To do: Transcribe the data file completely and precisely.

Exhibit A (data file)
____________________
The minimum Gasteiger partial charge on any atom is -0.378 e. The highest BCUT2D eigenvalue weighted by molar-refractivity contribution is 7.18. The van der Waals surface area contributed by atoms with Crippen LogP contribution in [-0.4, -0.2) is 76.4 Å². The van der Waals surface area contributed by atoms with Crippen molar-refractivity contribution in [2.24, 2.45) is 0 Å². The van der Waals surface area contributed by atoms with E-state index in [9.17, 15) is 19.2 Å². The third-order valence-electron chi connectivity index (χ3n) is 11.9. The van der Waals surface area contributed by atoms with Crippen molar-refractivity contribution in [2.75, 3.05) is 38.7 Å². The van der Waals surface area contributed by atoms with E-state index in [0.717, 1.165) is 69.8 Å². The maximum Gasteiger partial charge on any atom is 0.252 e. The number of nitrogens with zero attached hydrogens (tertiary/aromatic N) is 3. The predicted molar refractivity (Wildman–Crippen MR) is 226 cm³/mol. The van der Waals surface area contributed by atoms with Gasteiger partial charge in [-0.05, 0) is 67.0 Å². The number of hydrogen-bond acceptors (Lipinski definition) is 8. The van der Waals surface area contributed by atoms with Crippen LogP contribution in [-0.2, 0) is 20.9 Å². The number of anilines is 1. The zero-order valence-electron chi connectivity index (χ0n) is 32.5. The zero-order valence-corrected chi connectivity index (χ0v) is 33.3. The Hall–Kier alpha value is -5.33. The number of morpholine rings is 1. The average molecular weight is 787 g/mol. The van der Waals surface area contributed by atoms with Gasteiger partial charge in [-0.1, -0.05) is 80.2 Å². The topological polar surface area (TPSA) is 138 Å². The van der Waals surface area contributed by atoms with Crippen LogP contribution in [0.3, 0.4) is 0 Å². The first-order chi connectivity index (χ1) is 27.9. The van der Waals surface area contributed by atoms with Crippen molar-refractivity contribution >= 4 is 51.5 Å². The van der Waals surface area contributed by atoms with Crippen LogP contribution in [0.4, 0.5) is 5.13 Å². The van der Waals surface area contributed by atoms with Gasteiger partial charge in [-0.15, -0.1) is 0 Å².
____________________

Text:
The minimum Gasteiger partial charge on any atom is -0.378 e. The highest BCUT2D eigenvalue weighted by molar-refractivity contribution is 7.18. The van der Waals surface area contributed by atoms with Crippen LogP contribution in [-0.4, -0.2) is 76.4 Å². The van der Waals surface area contributed by atoms with Crippen molar-refractivity contribution in [2.24, 2.45) is 0 Å². The van der Waals surface area contributed by atoms with E-state index in [9.17, 15) is 19.2 Å². The third-order valence-electron chi connectivity index (χ3n) is 11.9. The van der Waals surface area contributed by atoms with Crippen molar-refractivity contribution in [2.75, 3.05) is 38.7 Å². The van der Waals surface area contributed by atoms with E-state index in [0.717, 1.165) is 69.8 Å². The maximum Gasteiger partial charge on any atom is 0.252 e. The number of nitrogens with zero attached hydrogens (tertiary/aromatic N) is 3. The predicted molar refractivity (Wildman–Crippen MR) is 226 cm³/mol. The van der Waals surface area contributed by atoms with Gasteiger partial charge in [-0.05, 0) is 67.0 Å². The number of hydrogen-bond acceptors (Lipinski definition) is 8. The van der Waals surface area contributed by atoms with Crippen LogP contribution in [-0.2, 0) is 20.9 Å². The number of anilines is 1. The zero-order valence-electron chi connectivity index (χ0n) is 32.5. The zero-order valence-corrected chi connectivity index (χ0v) is 33.3. The Hall–Kier alpha value is -5.33. The number of morpholine rings is 1. The average molecular weight is 787 g/mol. The van der Waals surface area contributed by atoms with Gasteiger partial charge in [-0.1, -0.05) is 80.2 Å². The topological polar surface area (TPSA) is 138 Å². The van der Waals surface area contributed by atoms with Crippen LogP contribution in [0.3, 0.4) is 0 Å². The first-order chi connectivity index (χ1) is 27.9. The van der Waals surface area contributed by atoms with Crippen molar-refractivity contribution >= 4 is 51.5 Å². The van der Waals surface area contributed by atoms with Crippen LogP contribution in [0.4, 0.5) is 5.13 Å². The van der Waals surface area contributed by atoms with Gasteiger partial charge in [-0.15, -0.1) is 0 Å².